Billed as "the goddess of sacrifice", she descended in a helicopter from a cloudless sky, towards an expectant crowd. But Sonia Gandhi, India's most powerful politician, has been short of magic this week as she struggles to strike an emotional chord with voters in her Congress party's campaign a week ahead of state elections in the key battleground of Gujarat.
The vote, in which Congress is trying to unseat a Hindu nationalist state government, is being closely watched as the countdown begins to national polls due by mid-2009 and could even influence their timing.
"This government believes in its own development and the development of a handful of people," Gandhi told a listless crowd of thousands in the town of Idar in southeastern Gujarat this week, many of them poor tribal farmers.
"We are committed to throw the cheats, liars and people who make fake promises out of Gujarat," she said, speaking in Hindi from a prepared text, to a brief burst of flat applause.
For a decade Gujarat, one of India's most prosperous states but also one of its most communally divided, has been a stronghold of the Hindu nationalist Bharatiya Janata Party (BJP).
But its controversial chief minister Narendra Modi is more vulnerable than ever before as he heads into the elections, due to be held in two stages on Dec. 11 and 16, analysts say, with several dissident party members defecting to the opposition.
It would be a major prize for Congress, which heads the national coalition government, to wrest Gujarat from Modi, who has been accused of encouraging communal riots in 2002 in which up to 2,500 people were killed, most minority Muslims.
A win might encourage Congress to advance national elections.
But many analysts think Modi might just about hang on -- partly because Congress has waged an uninspired campaign.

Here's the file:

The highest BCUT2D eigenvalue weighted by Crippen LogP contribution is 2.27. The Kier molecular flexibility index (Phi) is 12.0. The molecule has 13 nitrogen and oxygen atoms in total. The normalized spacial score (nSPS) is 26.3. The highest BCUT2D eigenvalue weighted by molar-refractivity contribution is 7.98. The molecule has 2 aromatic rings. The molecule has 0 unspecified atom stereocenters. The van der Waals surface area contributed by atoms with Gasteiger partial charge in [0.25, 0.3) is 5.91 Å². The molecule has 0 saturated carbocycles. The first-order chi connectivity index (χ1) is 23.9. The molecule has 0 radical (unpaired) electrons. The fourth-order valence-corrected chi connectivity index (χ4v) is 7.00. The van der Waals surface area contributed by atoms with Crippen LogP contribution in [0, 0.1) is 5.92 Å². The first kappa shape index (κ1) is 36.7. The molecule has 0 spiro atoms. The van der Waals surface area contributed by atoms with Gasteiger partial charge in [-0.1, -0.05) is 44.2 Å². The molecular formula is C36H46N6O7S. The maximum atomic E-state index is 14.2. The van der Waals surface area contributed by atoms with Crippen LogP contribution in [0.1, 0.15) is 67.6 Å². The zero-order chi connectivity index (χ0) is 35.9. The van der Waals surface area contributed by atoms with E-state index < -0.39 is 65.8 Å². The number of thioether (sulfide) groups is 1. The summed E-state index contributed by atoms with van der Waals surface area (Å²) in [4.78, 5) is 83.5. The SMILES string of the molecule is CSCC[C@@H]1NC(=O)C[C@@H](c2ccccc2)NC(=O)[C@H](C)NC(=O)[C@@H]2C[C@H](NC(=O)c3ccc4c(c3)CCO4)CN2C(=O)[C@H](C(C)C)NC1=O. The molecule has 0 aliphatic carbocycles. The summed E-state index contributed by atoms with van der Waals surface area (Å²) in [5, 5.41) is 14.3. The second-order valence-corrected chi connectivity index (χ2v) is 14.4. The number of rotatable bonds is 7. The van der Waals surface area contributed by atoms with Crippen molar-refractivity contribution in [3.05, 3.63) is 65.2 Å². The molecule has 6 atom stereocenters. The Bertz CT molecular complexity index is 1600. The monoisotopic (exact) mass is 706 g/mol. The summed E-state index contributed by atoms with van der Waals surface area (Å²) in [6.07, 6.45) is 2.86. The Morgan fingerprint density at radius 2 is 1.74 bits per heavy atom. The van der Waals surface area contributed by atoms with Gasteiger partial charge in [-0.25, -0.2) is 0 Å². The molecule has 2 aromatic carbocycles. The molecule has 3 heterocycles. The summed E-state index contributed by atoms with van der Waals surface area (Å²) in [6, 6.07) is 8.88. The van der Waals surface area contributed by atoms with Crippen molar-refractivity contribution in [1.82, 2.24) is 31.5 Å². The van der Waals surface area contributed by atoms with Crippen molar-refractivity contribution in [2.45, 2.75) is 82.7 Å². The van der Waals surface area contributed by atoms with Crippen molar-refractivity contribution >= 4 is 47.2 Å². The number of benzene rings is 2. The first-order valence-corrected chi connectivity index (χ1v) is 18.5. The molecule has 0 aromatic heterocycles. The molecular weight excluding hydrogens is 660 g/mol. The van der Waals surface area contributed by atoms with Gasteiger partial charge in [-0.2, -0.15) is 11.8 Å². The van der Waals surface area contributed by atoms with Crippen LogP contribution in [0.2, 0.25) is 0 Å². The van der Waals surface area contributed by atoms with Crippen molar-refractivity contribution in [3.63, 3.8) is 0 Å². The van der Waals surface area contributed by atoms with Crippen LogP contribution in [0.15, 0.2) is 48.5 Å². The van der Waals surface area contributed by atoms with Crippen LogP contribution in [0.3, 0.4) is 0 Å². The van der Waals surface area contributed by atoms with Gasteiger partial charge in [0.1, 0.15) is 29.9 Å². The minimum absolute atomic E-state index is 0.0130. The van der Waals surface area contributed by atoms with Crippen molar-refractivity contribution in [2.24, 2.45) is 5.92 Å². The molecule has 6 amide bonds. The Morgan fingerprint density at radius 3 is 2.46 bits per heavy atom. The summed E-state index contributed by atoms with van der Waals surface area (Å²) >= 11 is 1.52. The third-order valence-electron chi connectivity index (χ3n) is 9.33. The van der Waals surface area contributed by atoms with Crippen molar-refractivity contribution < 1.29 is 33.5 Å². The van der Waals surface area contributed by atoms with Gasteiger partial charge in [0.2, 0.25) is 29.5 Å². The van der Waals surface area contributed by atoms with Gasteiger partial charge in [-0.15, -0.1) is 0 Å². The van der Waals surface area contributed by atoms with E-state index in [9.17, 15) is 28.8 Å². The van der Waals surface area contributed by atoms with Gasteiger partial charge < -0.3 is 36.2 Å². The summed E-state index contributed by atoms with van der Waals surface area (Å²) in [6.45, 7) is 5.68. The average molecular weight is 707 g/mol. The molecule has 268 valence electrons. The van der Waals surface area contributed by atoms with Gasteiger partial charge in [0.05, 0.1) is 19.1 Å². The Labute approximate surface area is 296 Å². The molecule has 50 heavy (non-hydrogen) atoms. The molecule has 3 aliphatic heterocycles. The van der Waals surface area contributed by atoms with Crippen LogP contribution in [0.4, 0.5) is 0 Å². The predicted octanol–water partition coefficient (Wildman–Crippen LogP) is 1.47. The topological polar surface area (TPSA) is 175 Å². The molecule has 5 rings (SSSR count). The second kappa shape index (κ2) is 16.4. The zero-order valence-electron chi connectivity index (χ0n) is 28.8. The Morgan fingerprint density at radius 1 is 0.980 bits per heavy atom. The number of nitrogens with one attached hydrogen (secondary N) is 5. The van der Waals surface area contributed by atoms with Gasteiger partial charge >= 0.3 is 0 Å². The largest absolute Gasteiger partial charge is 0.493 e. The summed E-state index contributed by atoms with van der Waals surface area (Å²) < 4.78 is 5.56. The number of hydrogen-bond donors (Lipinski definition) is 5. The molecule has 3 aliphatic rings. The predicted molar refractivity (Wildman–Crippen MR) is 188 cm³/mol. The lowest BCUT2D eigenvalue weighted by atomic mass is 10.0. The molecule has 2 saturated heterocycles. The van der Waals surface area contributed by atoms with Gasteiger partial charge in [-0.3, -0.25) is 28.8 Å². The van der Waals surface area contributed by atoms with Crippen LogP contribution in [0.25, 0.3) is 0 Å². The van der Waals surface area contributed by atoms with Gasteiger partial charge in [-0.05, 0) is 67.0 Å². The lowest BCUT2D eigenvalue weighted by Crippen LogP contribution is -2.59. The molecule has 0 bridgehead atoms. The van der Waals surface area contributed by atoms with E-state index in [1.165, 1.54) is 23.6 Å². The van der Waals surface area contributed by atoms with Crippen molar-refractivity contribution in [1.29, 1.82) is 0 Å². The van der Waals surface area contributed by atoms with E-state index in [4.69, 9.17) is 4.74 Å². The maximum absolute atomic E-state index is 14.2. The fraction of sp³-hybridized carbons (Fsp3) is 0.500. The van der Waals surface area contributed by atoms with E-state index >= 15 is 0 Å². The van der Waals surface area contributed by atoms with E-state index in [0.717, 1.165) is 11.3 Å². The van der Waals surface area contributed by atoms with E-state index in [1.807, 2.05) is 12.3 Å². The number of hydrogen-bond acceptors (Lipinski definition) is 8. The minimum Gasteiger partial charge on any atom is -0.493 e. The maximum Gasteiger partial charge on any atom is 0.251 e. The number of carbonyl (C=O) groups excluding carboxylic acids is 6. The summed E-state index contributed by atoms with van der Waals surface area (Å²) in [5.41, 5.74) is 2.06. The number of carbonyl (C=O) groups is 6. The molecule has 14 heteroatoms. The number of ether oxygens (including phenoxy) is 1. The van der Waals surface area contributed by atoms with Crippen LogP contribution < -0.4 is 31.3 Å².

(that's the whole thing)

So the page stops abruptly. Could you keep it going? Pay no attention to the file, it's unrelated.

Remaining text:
"They started very late, organisationally they are not in good shape, and third you have not seen any focused campaigning by local Congress leaders," said Achyut Yagnik, a social scientist in.
Modi swept the 2002 state elections, held just nine months after the riots, on an overt pro-Hindu and anti-Muslim platform, winning 127 of the state assembly's 182 seats.
While he still plays the occasional anti-Muslim card, this time he is selling himself more as a champion of development in one of the fastest growing states in a booming India, boasting of everything from industrial development to rural electrification.
Congress has tried to fight him on his terms, arguing that electricity has still not reached many households, and promising free televisions to everyone below the poverty line.
Don't mention the riots
But the party which prides itself on its secular ideals has largely steered clear of attacking Modi for the 2002 riots, for fear of antagonising Hindu voters.
Its strongest card is Gandhi, the Italian-born widow of assassinated former Prime Minister Rajiv Gandhi, who renounced her own chance to become prime minister despite winning national elections in 2004.
She may have struggled to connect with many people in Idar, but is attracting large crowds, and some, like 18-year-old student Neelam Rathore, were buying her message.
"Modi is a loud and a smart liar. Sonia is simple, honest and is willing to sacrifice her life for the people," Rathore said. "I like the way she talks, I trust her."
Gandhi briefly upped the ante on Saturday, lashing out at the "peddlers of death" running the state.
"She is slinging Italian mud at me," Modi retorted.
"That kind of mud only makes me and the lotus stronger," he said, referring to India's national flower and his party's symbol.
Then a retreat. Gandhi, on the back foot, chose her words more carefully, avoiding any direct reference to the riots. Development, she said at one rally, was not possible without social unity, which the BJP had failed to deliver.
Political analyst Mahesh Rangarajan says Congress is struggling to define its identity in Gujarat or spell out a clear alternative vision to Modi's.
"They have not shown the stomach for a fight," he added. "It's a sign of indecisiveness. Modi has dented the confidence of Congress."